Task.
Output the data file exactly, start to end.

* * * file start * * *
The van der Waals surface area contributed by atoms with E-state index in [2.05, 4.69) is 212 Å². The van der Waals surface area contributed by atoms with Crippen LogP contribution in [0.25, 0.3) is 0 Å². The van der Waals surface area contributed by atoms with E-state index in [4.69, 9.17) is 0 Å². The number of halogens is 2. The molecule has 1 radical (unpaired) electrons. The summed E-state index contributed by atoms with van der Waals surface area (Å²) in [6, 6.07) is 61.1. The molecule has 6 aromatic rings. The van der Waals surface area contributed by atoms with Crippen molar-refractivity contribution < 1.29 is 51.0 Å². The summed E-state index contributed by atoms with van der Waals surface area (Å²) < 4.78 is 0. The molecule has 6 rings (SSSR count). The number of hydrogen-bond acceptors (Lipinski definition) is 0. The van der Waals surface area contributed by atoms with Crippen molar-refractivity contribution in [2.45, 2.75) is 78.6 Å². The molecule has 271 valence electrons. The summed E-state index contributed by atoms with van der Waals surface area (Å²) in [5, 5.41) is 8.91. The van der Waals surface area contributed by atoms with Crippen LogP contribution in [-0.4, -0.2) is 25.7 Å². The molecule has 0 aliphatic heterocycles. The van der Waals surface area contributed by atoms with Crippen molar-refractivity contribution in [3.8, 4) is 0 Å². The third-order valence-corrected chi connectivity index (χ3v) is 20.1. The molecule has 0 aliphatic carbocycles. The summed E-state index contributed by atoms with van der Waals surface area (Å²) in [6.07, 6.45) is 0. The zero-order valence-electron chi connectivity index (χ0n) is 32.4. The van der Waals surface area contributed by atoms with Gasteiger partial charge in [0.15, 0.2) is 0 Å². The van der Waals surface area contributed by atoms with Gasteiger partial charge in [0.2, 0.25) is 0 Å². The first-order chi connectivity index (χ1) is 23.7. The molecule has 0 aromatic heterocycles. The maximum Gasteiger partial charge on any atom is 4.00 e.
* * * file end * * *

The van der Waals surface area contributed by atoms with E-state index in [2.05, 4.69) is 212 Å². The van der Waals surface area contributed by atoms with Crippen LogP contribution in [0.25, 0.3) is 0 Å². The van der Waals surface area contributed by atoms with E-state index in [4.69, 9.17) is 0 Å². The number of halogens is 2. The molecule has 1 radical (unpaired) electrons. The summed E-state index contributed by atoms with van der Waals surface area (Å²) in [6, 6.07) is 61.1. The molecule has 6 aromatic rings. The van der Waals surface area contributed by atoms with Crippen molar-refractivity contribution < 1.29 is 51.0 Å². The summed E-state index contributed by atoms with van der Waals surface area (Å²) < 4.78 is 0. The molecule has 6 rings (SSSR count). The number of hydrogen-bond acceptors (Lipinski definition) is 0. The van der Waals surface area contributed by atoms with Crippen molar-refractivity contribution in [2.45, 2.75) is 78.6 Å². The molecule has 271 valence electrons. The summed E-state index contributed by atoms with van der Waals surface area (Å²) in [5, 5.41) is 8.91. The van der Waals surface area contributed by atoms with Crippen LogP contribution in [-0.4, -0.2) is 25.7 Å². The molecule has 0 aliphatic heterocycles. The van der Waals surface area contributed by atoms with Crippen molar-refractivity contribution in [3.8, 4) is 0 Å². The third-order valence-corrected chi connectivity index (χ3v) is 20.1. The molecule has 0 aliphatic carbocycles. The summed E-state index contributed by atoms with van der Waals surface area (Å²) in [6.07, 6.45) is 0. The zero-order valence-electron chi connectivity index (χ0n) is 32.4. The van der Waals surface area contributed by atoms with Gasteiger partial charge in [0.15, 0.2) is 0 Å². The van der Waals surface area contributed by atoms with Gasteiger partial charge in [0.2, 0.25) is 0 Å². The first-order chi connectivity index (χ1) is 23.7. The molecule has 0 aromatic heterocycles. The maximum Gasteiger partial charge on any atom is 4.00 e.